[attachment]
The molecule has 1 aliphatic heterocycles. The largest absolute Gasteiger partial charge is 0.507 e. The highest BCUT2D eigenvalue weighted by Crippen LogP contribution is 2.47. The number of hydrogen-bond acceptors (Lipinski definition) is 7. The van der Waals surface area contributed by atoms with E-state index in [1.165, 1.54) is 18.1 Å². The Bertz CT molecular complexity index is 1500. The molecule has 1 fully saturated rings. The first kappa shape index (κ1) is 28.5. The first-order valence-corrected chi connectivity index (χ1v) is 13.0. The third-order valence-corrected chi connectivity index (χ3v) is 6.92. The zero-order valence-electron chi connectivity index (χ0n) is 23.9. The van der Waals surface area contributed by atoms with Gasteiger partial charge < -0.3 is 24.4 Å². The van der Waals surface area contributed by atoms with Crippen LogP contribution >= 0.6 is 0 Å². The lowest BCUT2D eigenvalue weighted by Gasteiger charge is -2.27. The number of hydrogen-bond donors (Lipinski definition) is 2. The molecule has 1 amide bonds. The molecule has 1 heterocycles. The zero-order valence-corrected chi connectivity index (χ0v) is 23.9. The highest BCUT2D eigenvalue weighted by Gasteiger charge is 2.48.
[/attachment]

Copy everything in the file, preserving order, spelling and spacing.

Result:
The molecule has 1 aliphatic heterocycles. The largest absolute Gasteiger partial charge is 0.507 e. The highest BCUT2D eigenvalue weighted by Crippen LogP contribution is 2.47. The number of hydrogen-bond acceptors (Lipinski definition) is 7. The van der Waals surface area contributed by atoms with E-state index in [1.165, 1.54) is 18.1 Å². The Bertz CT molecular complexity index is 1500. The molecule has 1 fully saturated rings. The first kappa shape index (κ1) is 28.5. The first-order valence-corrected chi connectivity index (χ1v) is 13.0. The third-order valence-corrected chi connectivity index (χ3v) is 6.92. The zero-order valence-electron chi connectivity index (χ0n) is 23.9. The van der Waals surface area contributed by atoms with Gasteiger partial charge < -0.3 is 24.4 Å². The van der Waals surface area contributed by atoms with Crippen LogP contribution >= 0.6 is 0 Å². The lowest BCUT2D eigenvalue weighted by Gasteiger charge is -2.27. The number of hydrogen-bond donors (Lipinski definition) is 2. The molecule has 1 amide bonds. The molecule has 1 heterocycles. The zero-order valence-corrected chi connectivity index (χ0v) is 23.9. The highest BCUT2D eigenvalue weighted by Gasteiger charge is 2.48.